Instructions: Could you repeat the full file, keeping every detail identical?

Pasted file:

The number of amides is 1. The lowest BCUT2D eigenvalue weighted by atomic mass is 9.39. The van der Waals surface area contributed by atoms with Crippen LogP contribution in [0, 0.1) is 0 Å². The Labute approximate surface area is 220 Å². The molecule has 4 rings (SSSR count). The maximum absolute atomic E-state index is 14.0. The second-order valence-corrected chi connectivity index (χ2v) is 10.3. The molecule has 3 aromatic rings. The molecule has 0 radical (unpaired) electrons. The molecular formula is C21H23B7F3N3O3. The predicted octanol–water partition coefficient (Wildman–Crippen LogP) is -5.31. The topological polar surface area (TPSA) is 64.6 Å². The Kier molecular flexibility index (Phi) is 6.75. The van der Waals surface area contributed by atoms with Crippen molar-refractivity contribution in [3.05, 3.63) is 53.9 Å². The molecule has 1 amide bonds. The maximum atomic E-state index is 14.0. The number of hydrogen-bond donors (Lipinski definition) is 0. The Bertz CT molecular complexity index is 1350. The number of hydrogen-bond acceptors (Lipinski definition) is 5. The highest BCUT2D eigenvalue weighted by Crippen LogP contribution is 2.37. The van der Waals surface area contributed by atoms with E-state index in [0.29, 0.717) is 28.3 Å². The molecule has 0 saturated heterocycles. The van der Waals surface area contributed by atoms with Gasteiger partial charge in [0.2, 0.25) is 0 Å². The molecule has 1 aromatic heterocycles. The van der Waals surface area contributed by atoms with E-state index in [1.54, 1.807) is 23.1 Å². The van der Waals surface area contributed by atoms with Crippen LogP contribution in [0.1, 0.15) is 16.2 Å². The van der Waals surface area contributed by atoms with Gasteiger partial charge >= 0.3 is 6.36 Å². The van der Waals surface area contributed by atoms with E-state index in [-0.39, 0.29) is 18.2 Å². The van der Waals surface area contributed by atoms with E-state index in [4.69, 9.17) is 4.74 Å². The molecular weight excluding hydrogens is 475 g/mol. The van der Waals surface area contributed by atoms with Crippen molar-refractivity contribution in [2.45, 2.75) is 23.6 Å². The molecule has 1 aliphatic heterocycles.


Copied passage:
The number of amides is 1. The lowest BCUT2D eigenvalue weighted by atomic mass is 9.39. The van der Waals surface area contributed by atoms with Crippen LogP contribution in [0, 0.1) is 0 Å². The Labute approximate surface area is 220 Å². The molecule has 4 rings (SSSR count). The maximum absolute atomic E-state index is 14.0. The second-order valence-corrected chi connectivity index (χ2v) is 10.3. The molecule has 3 aromatic rings. The molecule has 0 radical (unpaired) electrons. The molecular formula is C21H23B7F3N3O3. The predicted octanol–water partition coefficient (Wildman–Crippen LogP) is -5.31. The topological polar surface area (TPSA) is 64.6 Å². The Kier molecular flexibility index (Phi) is 6.75. The van der Waals surface area contributed by atoms with Crippen molar-refractivity contribution in [3.05, 3.63) is 53.9 Å². The molecule has 1 amide bonds. The maximum atomic E-state index is 14.0. The number of hydrogen-bond donors (Lipinski definition) is 0. The Bertz CT molecular complexity index is 1350. The number of hydrogen-bond acceptors (Lipinski definition) is 5. The highest BCUT2D eigenvalue weighted by Crippen LogP contribution is 2.37. The van der Waals surface area contributed by atoms with E-state index in [0.29, 0.717) is 28.3 Å². The molecule has 0 saturated heterocycles. The van der Waals surface area contributed by atoms with Gasteiger partial charge in [0.2, 0.25) is 0 Å². The molecule has 1 aromatic heterocycles. The van der Waals surface area contributed by atoms with E-state index in [1.54, 1.807) is 23.1 Å². The van der Waals surface area contributed by atoms with Crippen LogP contribution in [0.1, 0.15) is 16.2 Å². The van der Waals surface area contributed by atoms with Gasteiger partial charge >= 0.3 is 6.36 Å². The van der Waals surface area contributed by atoms with E-state index in [-0.39, 0.29) is 18.2 Å². The van der Waals surface area contributed by atoms with E-state index in [4.69, 9.17) is 4.74 Å². The molecular weight excluding hydrogens is 475 g/mol. The van der Waals surface area contributed by atoms with Crippen molar-refractivity contribution in [2.45, 2.75) is 23.6 Å². The molecule has 1 aliphatic heterocycles.